Rethinking workplace exercise

Jayden Hunter, James Brandner

    Research output: Other contribution to conferenceAbstractpeer-review


    The burgeoning workplace wellness market is globally worth $40.7 billion. Traditionally, OH&S has viewed workplace exercise programs as initiatives that prevent and treat worksite injuries. Alternatively, the human resource management persective argues these programs attract, motivate, and retain talent. Regardless of the perspective, such programs typically adopt a one-size-fits-all approach, with free or subsidised gym memberships accompanied by traditional aerobic and resistance exercise. Although workplace exercise programs are endorsed internationally, recognising the potential financial benefits to companies and biopsychosocial benefits for employees, limitations exist. First, ROI benefits disappear when economic evaluations isolate RCT's. Second, employee engagement of approximately 30%, with 10% of employees reporting health benefits, minimises program impact. Forward-thinking and careful planning are therefore required. For example, millenials' needs suggest contemporary programs should be developed, implemented, and evaluated within a social-ecological framework, inclusive of a broader biopyschosocial approach to wellbeing. This potentially shifts workpalce exercise programs into holistic initiatives that address OH&S and human resource management objectives.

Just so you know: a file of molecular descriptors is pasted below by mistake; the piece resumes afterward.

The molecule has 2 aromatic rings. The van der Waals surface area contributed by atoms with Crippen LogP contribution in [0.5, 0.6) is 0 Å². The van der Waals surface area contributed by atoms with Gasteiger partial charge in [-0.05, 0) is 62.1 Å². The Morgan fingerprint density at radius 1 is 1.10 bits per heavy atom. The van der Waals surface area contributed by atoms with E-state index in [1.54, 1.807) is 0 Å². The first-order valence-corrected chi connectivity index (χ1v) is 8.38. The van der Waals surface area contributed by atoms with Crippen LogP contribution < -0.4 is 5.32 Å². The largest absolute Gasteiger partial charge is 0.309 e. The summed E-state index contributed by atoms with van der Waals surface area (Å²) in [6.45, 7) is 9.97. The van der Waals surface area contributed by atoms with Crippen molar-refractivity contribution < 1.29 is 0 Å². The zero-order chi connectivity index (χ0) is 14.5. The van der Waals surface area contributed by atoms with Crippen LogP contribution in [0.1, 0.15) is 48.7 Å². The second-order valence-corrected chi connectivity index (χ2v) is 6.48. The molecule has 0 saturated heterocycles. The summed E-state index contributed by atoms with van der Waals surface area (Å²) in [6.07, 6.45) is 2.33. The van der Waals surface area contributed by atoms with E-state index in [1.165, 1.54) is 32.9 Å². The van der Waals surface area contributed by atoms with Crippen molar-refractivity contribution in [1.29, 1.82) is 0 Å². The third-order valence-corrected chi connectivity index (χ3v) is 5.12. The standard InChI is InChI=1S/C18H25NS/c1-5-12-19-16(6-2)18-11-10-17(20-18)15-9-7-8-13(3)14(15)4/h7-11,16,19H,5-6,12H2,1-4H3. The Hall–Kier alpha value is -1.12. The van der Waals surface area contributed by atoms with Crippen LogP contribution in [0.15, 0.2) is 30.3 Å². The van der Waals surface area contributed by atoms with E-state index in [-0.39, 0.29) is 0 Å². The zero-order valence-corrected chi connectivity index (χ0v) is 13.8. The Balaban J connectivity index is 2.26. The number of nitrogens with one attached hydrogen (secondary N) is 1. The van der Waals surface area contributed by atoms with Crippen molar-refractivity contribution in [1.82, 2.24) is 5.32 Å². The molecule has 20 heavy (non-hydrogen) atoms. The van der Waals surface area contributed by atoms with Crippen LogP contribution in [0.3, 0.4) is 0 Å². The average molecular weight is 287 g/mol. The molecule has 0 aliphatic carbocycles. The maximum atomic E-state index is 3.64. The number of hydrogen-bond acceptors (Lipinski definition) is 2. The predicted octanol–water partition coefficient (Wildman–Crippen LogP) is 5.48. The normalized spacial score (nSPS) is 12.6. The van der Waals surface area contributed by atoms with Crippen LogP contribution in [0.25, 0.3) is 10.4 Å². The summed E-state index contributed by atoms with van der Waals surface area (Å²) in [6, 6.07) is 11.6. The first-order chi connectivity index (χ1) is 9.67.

Original languageEnglish
    Publication statusPublished - 2019
    EventAustralian Society for Sport History Conference 2019: ASSH 2019 - Charles Sturt University, Bathurst, Australia
    Duration: 01 Jul 201904 Jul 2019
    Conference number: XXII;dn=446582126961866;res=IELHSS


    ConferenceAustralian Society for Sport History Conference 2019
    Abbreviated titleSporting Traditions XXII: Sport on the Periphery
    Internet address


    Dive into the research topics of 'Rethinking workplace exercise'. Together they form a unique fingerprint.

    Cite this